How is your organisation using data and analytics to support the corporate vision and purpose?
It’s slightly different in private equity. HIG has more than 30 companies in its active portfolio across Europe, so in effect that’s more than 30 data strategies. We’re taking a crawl, walk, then run approach, in terms of getting the data foundations set, getting people excited by data and hunting for low hanging fruit.
2020 was a year like no other - how did it impact on your planned activities and what unplanned ones did you have to introduce?
If ever there was a time to have KPI and metrics in place, 2020 was the year. A lot of focus was on the critical planned activities and the ever changing unplanned activities, but one thing is clear – being able to provide quick insights was key. And measure the impact, hence the metrics.
Looking forward to 2021, what are your expectations for data and analytics within your organisation?
Within HIG, 2021 will be the start of an exciting journey to understand for each of the active portfolio, what data assets are available, the opportunities, the people and the commercial value of data use cases. HIG has such a diverse industry portfolio of companies from strawberry gin, laser treatment, wheelchairs, bedding, printers, taxi services…the opportunity to use data and analytics is mouthwatering.
Is data for good part of your personal or business agenda for 2021? If so, what form will it take?
Personal. There are treasures of data, powerful tools and technologies and incredibly talented people in data. Collectively, wouldn’t it be great to help unlock hidden insights to better the world, eg, pandemic, poverty, healthcare, environment and privacy issues? But I think the biggest blocker is quality and the availability of representative data. Some of the time data is just not captured.
What has been your path to power?
I graduated with a statistics and economics degree with no real view of what I wanted to do in life. Before I could explore my options, I landed a fixed one-year role, working as a statistician in the civil service.
Hungry for a more fast-paced environment, I moved into financial services and reinsurance, building all kinds of models, most notably one that drives the quotes for car and household insurance to this day.
Then, nearly four years later, a dream data analyst job at The Economist surfaced - a magazine I religiously read at university and still to this day. That may explain why I stayed there for 14 years, doing everything data could offer - data science, reporting, campaigning, engineering, data quality, governance, strategy.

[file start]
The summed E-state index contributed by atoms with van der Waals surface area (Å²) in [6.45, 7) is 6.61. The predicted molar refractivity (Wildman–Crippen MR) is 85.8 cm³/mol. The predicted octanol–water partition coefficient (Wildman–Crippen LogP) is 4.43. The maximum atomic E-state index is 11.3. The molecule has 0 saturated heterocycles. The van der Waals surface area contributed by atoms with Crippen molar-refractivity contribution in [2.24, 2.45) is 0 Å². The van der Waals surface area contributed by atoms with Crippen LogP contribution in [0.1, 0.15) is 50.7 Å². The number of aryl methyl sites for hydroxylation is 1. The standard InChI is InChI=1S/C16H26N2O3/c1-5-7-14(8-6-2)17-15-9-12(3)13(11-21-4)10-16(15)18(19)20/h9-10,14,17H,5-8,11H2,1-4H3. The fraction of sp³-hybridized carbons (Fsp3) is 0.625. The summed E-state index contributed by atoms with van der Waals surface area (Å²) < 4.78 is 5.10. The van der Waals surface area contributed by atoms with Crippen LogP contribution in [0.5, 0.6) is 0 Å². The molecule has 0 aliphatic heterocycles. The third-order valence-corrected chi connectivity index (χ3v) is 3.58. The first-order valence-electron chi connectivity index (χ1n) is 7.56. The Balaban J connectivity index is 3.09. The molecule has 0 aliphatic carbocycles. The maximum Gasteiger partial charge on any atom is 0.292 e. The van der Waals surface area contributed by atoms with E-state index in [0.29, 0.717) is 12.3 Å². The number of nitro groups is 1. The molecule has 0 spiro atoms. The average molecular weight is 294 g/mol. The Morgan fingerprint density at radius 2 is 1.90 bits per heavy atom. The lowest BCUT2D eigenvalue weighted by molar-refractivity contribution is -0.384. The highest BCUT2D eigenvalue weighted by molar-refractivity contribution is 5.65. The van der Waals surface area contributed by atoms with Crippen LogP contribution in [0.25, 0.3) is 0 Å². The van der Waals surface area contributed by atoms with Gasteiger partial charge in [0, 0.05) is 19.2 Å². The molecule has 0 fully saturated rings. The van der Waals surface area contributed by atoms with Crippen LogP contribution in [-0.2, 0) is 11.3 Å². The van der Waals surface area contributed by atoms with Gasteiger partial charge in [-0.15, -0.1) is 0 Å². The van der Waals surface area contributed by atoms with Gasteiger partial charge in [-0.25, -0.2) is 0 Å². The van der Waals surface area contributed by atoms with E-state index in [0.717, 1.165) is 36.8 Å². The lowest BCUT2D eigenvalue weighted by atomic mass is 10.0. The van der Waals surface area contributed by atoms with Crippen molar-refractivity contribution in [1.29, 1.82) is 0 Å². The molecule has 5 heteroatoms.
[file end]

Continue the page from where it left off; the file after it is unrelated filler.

Then, in 2014, I jumped at an opportunity to join Andy Day at News UK, building a new department of data talent, with my role specifically around data management.
In 2017, I moved to Electrocomponents, leading the charge on transforming the business to be data-driven and to exploit data.
In September 2020, I joined HIG Capital, a leading private equity firm, to lead the charge on digital and data and, so far, it’s been great.
What is the proudest achievement of your career to date?
Being able to make a real difference (on the data agenda) in each of my last three roles, and, on the way, I am privileged to have built and nurtured some seriously talented and high-performing teams.
Tell us about a career goal or a purpose for your organisation that you are pursuing?
I’d love to create a data community within the 30-plus active companies under HIG Europe’s portfolio. And eventually extend that to the 100-plus in the US. Sharing ideas, successes, failures on an ongoing basis, and putting the rich content on a knowledge portal for easy searching - that would be incredibly powerful and a professionally rewarding goal.
How closely aligned to the business are data and analytics both within your own organisation and at an industry level? What helps to bring the two closer together?
I love an organisational design that isn’t hierarchical and where it’s easy to create cross-functional teams to attack a business problem. It removes barriers and bad behaviours because everyone in that cross-functional team are incentivised equally.
Where data and analytics is seen by the business as being owned by one department (eg, business intelligence), organisations won’t get the most out of data. Data and analytics needs to be in the DNA of the business and owned uniformly. Sadly, the only way to get this across is through senior leaders (C-suite) and their behaviours. It’s no coincidence that organisations that are data mature and fully exploiting data have data-minded leaders.
What is your view on how to develop a data culture in an organisation, building out data literacy and creating a data-first mindset?
One option to supercharge a data culture is what we did at Electrocomponents. We set up an 18 month data academy of more than 70 people across different departments, to be our next generation data scientists. On the way, they were delivering business benefits through smarter actionable insights and indirectly change agents within their domains. You had people from supply chain, sales, marketing, pricing, digital, and customer services, many of whom were nether technical nor data literate to start, who ended up Python experts, being able to interpret data and story-tell.